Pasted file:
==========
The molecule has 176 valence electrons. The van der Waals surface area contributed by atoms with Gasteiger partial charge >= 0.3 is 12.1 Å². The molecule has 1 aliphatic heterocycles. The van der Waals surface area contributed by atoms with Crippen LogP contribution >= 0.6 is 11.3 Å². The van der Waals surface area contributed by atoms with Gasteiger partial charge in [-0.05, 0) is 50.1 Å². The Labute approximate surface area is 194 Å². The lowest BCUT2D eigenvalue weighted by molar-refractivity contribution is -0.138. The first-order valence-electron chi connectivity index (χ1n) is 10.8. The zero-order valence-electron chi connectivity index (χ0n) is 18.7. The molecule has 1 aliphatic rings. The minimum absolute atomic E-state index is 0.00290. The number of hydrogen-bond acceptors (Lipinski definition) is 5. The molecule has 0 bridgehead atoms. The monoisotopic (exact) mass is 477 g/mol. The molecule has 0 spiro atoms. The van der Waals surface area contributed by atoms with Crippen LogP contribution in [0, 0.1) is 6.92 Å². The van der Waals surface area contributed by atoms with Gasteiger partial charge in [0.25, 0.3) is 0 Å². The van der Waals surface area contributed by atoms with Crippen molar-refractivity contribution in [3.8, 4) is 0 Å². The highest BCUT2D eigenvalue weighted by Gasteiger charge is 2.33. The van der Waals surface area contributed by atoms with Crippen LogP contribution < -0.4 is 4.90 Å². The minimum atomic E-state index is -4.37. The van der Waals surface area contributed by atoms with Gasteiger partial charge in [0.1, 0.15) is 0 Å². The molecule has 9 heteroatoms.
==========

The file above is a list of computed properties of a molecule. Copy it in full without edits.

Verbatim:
The molecule has 176 valence electrons. The van der Waals surface area contributed by atoms with Gasteiger partial charge >= 0.3 is 12.1 Å². The molecule has 1 aliphatic heterocycles. The van der Waals surface area contributed by atoms with Crippen LogP contribution >= 0.6 is 11.3 Å². The van der Waals surface area contributed by atoms with Gasteiger partial charge in [-0.05, 0) is 50.1 Å². The Labute approximate surface area is 194 Å². The lowest BCUT2D eigenvalue weighted by molar-refractivity contribution is -0.138. The first-order valence-electron chi connectivity index (χ1n) is 10.8. The zero-order valence-electron chi connectivity index (χ0n) is 18.7. The molecule has 1 aliphatic rings. The minimum absolute atomic E-state index is 0.00290. The number of hydrogen-bond acceptors (Lipinski definition) is 5. The molecule has 0 bridgehead atoms. The monoisotopic (exact) mass is 477 g/mol. The molecule has 0 spiro atoms. The van der Waals surface area contributed by atoms with Crippen LogP contribution in [0, 0.1) is 6.92 Å². The van der Waals surface area contributed by atoms with Gasteiger partial charge in [0.25, 0.3) is 0 Å². The van der Waals surface area contributed by atoms with Crippen molar-refractivity contribution in [3.8, 4) is 0 Å². The highest BCUT2D eigenvalue weighted by Gasteiger charge is 2.33. The van der Waals surface area contributed by atoms with Crippen LogP contribution < -0.4 is 4.90 Å². The minimum atomic E-state index is -4.37. The van der Waals surface area contributed by atoms with Gasteiger partial charge in [0.1, 0.15) is 0 Å². The molecule has 9 heteroatoms.